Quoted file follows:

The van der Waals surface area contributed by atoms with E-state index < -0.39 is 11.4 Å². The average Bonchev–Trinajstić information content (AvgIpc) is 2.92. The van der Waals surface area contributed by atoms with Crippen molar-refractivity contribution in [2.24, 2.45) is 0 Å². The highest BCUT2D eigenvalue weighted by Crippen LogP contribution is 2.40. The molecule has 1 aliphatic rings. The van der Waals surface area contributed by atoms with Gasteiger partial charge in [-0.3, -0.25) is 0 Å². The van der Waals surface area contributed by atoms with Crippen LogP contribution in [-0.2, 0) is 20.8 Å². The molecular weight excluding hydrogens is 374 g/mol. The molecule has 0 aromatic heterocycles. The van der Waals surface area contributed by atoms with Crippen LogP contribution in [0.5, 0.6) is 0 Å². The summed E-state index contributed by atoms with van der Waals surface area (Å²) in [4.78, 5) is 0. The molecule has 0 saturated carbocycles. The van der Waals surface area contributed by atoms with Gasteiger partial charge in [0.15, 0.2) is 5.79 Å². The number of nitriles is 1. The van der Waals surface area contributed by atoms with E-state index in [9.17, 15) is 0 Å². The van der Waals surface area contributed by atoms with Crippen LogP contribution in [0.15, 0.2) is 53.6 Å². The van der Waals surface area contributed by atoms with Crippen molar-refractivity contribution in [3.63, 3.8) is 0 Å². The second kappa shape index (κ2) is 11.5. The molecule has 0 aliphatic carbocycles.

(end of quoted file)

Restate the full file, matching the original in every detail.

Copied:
The van der Waals surface area contributed by atoms with E-state index < -0.39 is 11.4 Å². The average Bonchev–Trinajstić information content (AvgIpc) is 2.92. The van der Waals surface area contributed by atoms with Crippen molar-refractivity contribution in [2.24, 2.45) is 0 Å². The highest BCUT2D eigenvalue weighted by Crippen LogP contribution is 2.40. The molecule has 1 aliphatic rings. The van der Waals surface area contributed by atoms with Gasteiger partial charge in [-0.3, -0.25) is 0 Å². The van der Waals surface area contributed by atoms with Crippen LogP contribution in [-0.2, 0) is 20.8 Å². The molecular weight excluding hydrogens is 374 g/mol. The molecule has 0 aromatic heterocycles. The van der Waals surface area contributed by atoms with Crippen LogP contribution in [0.5, 0.6) is 0 Å². The summed E-state index contributed by atoms with van der Waals surface area (Å²) in [4.78, 5) is 0. The molecule has 0 saturated carbocycles. The van der Waals surface area contributed by atoms with Gasteiger partial charge in [0.15, 0.2) is 5.79 Å². The number of nitriles is 1. The van der Waals surface area contributed by atoms with E-state index in [9.17, 15) is 0 Å². The van der Waals surface area contributed by atoms with Crippen LogP contribution in [0.15, 0.2) is 53.6 Å². The van der Waals surface area contributed by atoms with Crippen molar-refractivity contribution in [3.63, 3.8) is 0 Å². The second kappa shape index (κ2) is 11.5. The molecule has 0 aliphatic carbocycles.